The Washington Post has spilled a considerable amount of ink recently in covering the NFL. In Sally Jenkins's latest column, she argues, "the NFL is becoming more disturbing than appealing, and TV viewers are tuning out." In another, Kent Babb and Steven Rich write about the NFL's "quietly escalating" problem with fan violence, which often leads to severe injuries and assault charges. In a third, Jenkins tackles NFL Commissioner Roger Goodell for suspending New York Giants kicker Josh Brown just one game following a domestic violence charge. Tom Brady, on the other hand, got a four-game suspension "over the amount of air in a football."
Pop Warner: A Football Legend
Linda Carroll with NBC posits the theory that concussion-related brain injuries could be fueling the legal problems currently plaguing the NFL ("Could Brain Injuries Be Behind the NFL Rap Sheet?") Texas authorities have accused star Vikings running back Adrian Peterson of hitting his child with a switch made of a stripped tree branch. Peterson faces charges for child abuse. The Vikings played the off-again, on-again, off-again game with Peterson, but seems to have settled on suspending Peterson for the time being.
Several weeks ago, we covered a bounty scheme in a California association of a youth football league. The same league is in the news again this week after coaches allowed a team of 10- to 12-year-old boys to rack up no less than five concussions in a single game. All of the injured boys were on the losing team. The other side won, 52-0.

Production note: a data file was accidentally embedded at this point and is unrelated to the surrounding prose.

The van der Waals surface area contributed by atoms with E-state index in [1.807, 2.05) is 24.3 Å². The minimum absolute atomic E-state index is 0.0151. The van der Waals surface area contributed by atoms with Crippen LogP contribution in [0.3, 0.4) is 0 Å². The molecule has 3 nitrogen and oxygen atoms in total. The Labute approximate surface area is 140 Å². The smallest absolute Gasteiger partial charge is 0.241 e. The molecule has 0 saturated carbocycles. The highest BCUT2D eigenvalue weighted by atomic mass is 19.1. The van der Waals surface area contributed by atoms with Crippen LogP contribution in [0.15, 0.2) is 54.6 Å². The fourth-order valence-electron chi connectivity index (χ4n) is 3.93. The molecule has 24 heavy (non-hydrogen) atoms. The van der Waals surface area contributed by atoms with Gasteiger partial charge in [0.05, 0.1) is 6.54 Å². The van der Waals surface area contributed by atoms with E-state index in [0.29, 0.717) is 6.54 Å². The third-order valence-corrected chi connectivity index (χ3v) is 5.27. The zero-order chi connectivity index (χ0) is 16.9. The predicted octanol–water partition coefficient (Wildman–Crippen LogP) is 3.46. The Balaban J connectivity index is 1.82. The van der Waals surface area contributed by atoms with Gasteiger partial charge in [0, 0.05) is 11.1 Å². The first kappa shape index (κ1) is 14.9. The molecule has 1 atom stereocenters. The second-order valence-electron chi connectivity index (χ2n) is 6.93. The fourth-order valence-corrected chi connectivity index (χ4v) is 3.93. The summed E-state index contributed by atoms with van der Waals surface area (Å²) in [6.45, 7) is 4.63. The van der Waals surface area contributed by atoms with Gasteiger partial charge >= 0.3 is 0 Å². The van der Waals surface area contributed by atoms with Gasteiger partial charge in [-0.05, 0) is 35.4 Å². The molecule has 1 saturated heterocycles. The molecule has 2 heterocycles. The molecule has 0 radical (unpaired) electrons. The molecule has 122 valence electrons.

The NFL punished one of its teams for running a "bounty" program between 2009 and 2011. Bounty programs reward players for delivering devastating or game-ending injuries to the opposing team. As concerns about the effects of sports-related traumatic brain injuries continue to rise, football bounty hunting is a disturbing practice.
The residual effects of mild traumatic brain injuries have received increasing scrutiny over the past few years. Perhaps in response to mounting criticism of football-related head injuries, the NFL gave a $30 million grant to the National Institute of Health this week. The money will fund a study of the long term effects of brain injuries.
Previous posts have discussed the impact that a traumatic brain injury can have on a person's life. More than 2,000 former NFL players and their wives have filed a class-action lawsuit against the NFL, accusing their former employer of not doing enough to prevent repeat concussions and long-term brain injuries. The former players claim that they suffer from depression and early-onset dementia.
Some sports law and personal injury attorneys believe that the recent NFL bounty scandal may result in personal injury litigation. The NFL scandal erupted earlier this spring when it came to light that the New Orleans Saints had a bounty system which encouraged team members to injure their opponents.